Types of ATMs
There are multiple types of ATMs (automated teller machines) available. The one that works best for you is primarily determined by the type of business you run and the amount of customers you deal with. ATM types include:
- Built-in ATMs: Also referred to as through-the-wall ATMs, these machines are most commonly found in banks. Installed directly in the wall of your business, they come with a higher cost due to the need for construction work. An outdoor built-in ATM is a great choice for businesses that have high foot traffic after hours, but remember that outdoor units are more vulnerable to thieves and weather.
- Countertop ATMs: Designed for businesses that don’t have enough space for a freestanding machine, these ATMs sit on top of a counter, typically near the register. This placement makes it easier for customers to access cash directly at the point of sale.
- Freestanding ATMs: Perhaps the most popular of all ATM types, freestanding ATMs are commonly found in convenience stores, restaurants, and retail locations. It is important to note that your business needs enough space to properly house a freestanding unit and still have room for customers to use it.
Pros and Cons of Buying an ATM
Just as with any other type of purchase, there are advantages and disadvantages to buying an ATM.
One of the biggest advantages to purchasing an ATM is the increase in revenue. Not only are people more likely to make a high-dollar cash purchase when they have access to an ATM, but you make money on the convenience fee charged to the customer’s bank card. An ATM also increases your exposure, as people may come into your store just to use the ATM, which still adds to your profits. But once someone has used the ATM in your business, they will remember they can always return to you whenever they need to pull out some cash.
Perhaps the biggest con of buying an ATM is the upfront cost, which can be a significant investment. You also need to ensure that the machine is properly maintained and stocked with enough funds. This is incredibly important, because a faulty unit or one that never has enough cash hurts your business more than it helps it.
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How Much Does an ATM Cost?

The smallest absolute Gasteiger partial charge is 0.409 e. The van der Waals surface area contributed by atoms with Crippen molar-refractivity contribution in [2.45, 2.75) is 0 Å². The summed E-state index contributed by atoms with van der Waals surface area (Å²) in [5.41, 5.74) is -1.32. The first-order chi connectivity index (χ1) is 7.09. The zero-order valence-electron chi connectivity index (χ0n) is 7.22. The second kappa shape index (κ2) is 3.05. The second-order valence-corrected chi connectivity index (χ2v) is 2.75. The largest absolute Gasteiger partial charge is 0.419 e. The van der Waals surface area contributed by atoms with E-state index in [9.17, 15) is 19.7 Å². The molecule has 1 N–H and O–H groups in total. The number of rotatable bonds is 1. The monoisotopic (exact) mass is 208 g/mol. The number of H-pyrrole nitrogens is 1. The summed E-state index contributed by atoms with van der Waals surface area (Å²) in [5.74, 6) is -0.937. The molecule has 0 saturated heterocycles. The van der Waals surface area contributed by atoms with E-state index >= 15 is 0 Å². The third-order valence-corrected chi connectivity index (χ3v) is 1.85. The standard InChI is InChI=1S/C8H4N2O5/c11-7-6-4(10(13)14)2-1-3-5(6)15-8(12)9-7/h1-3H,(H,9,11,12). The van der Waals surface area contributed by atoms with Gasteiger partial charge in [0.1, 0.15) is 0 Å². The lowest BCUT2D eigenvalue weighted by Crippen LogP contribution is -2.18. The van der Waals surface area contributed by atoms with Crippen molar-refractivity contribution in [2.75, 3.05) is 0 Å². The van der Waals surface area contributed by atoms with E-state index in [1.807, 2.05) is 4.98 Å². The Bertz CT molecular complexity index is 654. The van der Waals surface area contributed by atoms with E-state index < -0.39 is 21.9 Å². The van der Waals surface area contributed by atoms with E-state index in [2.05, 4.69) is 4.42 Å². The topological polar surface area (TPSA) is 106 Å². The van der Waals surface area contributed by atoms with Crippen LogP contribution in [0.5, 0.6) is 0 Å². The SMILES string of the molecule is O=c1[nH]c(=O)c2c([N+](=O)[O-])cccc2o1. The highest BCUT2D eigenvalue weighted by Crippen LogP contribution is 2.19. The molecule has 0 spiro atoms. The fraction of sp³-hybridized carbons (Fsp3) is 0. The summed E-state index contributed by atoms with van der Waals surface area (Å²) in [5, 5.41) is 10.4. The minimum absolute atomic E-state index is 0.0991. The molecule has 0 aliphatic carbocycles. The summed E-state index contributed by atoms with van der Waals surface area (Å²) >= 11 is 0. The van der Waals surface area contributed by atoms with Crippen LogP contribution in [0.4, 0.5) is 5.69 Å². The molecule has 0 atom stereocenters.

The cost of an ATM is dependent on the type of unit you choose, the provider you purchase through, and whether the unit is new or refurbished. What follows is a general pricing guide to provide an idea of what you can expect to pay for your ATM.
- A heavy-duty, built-in ATM designed for outdoor use has an average cost of $10,000 to $15,000 but the complexity of construction may increase pricing.
- Countertop ATMs have an average cost of $1,500 to $2,500.
- A new freestanding ATM has an average cost between $3,000 and $5,000 with refurbished units averaging around $1,000 to $1,500.
Additional costs include:
- ATMs require a phone line to operate, which has an average cost between $20 and $40 per month.
- You need to hire either an armored truck service, which has an average cost between $100 and $500 per month, or a cash loading service, which has an average cost of $50 to $100 per trip.
- Replacing receipt paper comes at an average cost of $30 to $50 per month.
- Buying an extended warranty covers any necessary repairs or servicing.
Things to Consider Before Purchasing an ATM
TWhile cost and type are important factors to think about when purchasing an ATM, they are far from the only considerations you need to make. Additional considerations include:
- Cash supply: While most ATM owners use an armored truck service or a professional cash loading service, stocking the cash yourself is an also option. It gives you the chance to earn higher profits from the machine, only owing providers on per-transaction fees.
- Return on investment: When you outright buy an ATM, there is no worry of financing costs down the line. But when you buy it outright, you need it to be used by enough customers to make the purchase worth it. Be sure to analyze your business’s foot traffic to ensure your investment is worth the cost. Otherwise, you’ve spent money that you might not make back.
- Skimming devices: A skimming device copies the information of cards used at an ATM. It is important for any owner to know how to spot these devices to prevent theft and protect customers. Keep an eye out for any suspicious behavior around the ATM and monitor the machine itself.